Yesterday the Waldorf School held its annual Michaelmus celebration at the local state park. The day was warm and sunny, and the children all had a wonderful time. (See last year’s post for more on the story behind the seasonal celebration.) With a large-scale enactment of Saint Michael (pronounced Mike ay El) slaying a dragon put on by the twelfth grade, a morning-long quest in the woods for the children in the Lower School led by the eighth grade, hearty autumnal stew for lunch followed by a round of games in the field, the day was full and satisfying for all. In the morning, while the kids were hiking about in the surrounding forest completing their challenges, the eleventh graders helped prepare vegetables while a few members of the faculty worked in the shelter at portable stoves to cook the soup. Elihu was in such high spirits afterward, that he and three of his happy classmates talked me into an impromptu after-school gathering at our house, where in spite of the incredibly beautiful weather, they preferred to spend the better part of their time playing rounds of Pokemon. They’d had such a good day of outdoor activity, I easily acquiesced. It made my heart so happy to see them having such fun together. My son went to bed that night a very contented boy.
Earlier in the week we’d had a few small adventures; catching a beautifully colored turtle by the local pond, relocating a few of our frogs to a safer wintering spot, getting some trees to plant in front of the new construction house at the end of the driveway plus other various and sundry pleasantries that come with an unscheduled life in the country. Like finding odd-looking, misshapen eggs in the nesting boxes, or dining on squash that emerged from our compost pile, or taking a walk in the woods to discover a trash pile from well over a half century ago languishing in the leaves, filled with the bulbous forms of antique car parts and other, more mysterious unidentified objects rusting away… And still more surprises – finding a praying mantis, getting to rumble down the road in a neighbor’s borrowed truck, learning how to play a chromatic pattern on the piano complete with a left hand part and visiting with two grandmas in one day.
When Elihu was five, we stumbled upon the Rosh Hashanah celebration taking place in Saratoga’s city park, and since then we’ve made it an annual part of our own family tradition. We’re not Jewish, but we love the idea of tashlich. It’s the act of casting the crumbs from one’s pockets into living, moving water, that the sins and transgressions they represent be washed away, giving one a chance to start the new year with a fresh, clean slate. This is personal business, as those casting the crumbs are mindful of what those pieces represent, and they do so with somber introspection. (And after the casting they then read from the book of the prophet Micha about repentance. Micha? Michaeal? Hmm…) In the Jewish tradition, it is G-d who sits in judgement of these sins, and who at week’s end – Yom Kippur – will offer forgiveness as He sees fit. Elihu and I like to believe that all people are always forgiven, as we would always endeavor to forgive others (successful or not, at least it’s our goal!). Furthermore, I do not believe in a Creator that condemns or forgives; a parent loves her children no matter what they do, good, bad – or even very bad. (I realize some of you may well feel differently.)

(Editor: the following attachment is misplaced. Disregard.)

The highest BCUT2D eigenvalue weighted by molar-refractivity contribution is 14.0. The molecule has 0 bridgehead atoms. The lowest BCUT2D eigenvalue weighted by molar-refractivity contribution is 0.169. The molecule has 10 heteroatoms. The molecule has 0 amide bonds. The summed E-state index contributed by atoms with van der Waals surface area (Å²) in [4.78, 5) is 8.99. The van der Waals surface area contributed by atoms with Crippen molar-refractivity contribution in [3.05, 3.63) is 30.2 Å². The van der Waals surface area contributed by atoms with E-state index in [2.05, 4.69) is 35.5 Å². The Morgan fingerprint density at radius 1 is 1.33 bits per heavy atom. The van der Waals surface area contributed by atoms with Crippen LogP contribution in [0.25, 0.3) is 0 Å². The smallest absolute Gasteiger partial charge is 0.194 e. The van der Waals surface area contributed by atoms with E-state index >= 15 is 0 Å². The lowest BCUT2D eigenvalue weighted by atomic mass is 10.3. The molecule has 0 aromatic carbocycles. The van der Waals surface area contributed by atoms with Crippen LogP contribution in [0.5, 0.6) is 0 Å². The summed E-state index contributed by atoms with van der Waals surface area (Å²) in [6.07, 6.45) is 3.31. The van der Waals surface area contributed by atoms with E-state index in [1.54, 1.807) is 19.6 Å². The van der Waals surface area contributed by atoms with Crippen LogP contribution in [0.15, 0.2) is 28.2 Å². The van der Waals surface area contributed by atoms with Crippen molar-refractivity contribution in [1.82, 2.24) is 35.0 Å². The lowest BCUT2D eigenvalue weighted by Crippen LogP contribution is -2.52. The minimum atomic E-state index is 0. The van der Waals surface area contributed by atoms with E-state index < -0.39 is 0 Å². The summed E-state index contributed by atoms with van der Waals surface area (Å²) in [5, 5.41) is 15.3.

It’s a lovely practice to cast away ones sins and recommit to living in the world with a renewed sense of love and respect. And Fall feels a perfect time for this sort of inventorying of the self. After having shed the things that no longer serve us, be they leaves or sins, we can now turn inward and give our full attention to the big changes ahead.
The slaying of dragons, the falling of leaves and the casting of crumbs tells us that fall is now fully underway.
My foley station – sound effects for a rural village (cows, sheep, cowbells and birds) plus the battle and slaying of a mighty dragon (timpani and cymbals) and finally a happy recessional (tambourine with voices). Lots of fun to do this little bit.
And the beautiful Eastern Red Belly turtle I found trying to cross the road. Apparently they’re not terribly common, so we were really lucky to have seen her up close. Look at those striking markings! And the red was so very vibrant. Her eyes had lines that ran right through them – altogether a stunning creature.
In an instant, the turtle slips away into the pond.
I love the shifting moods that the changing colors create. There’s a melancholic feeling in the air, and yet there’s also a bright little spark of hope for what lies on the other side. For now we’ll savor the scented air and enjoy listening to the final evening choruses of crickets before the world slows down to its long, cold sleep.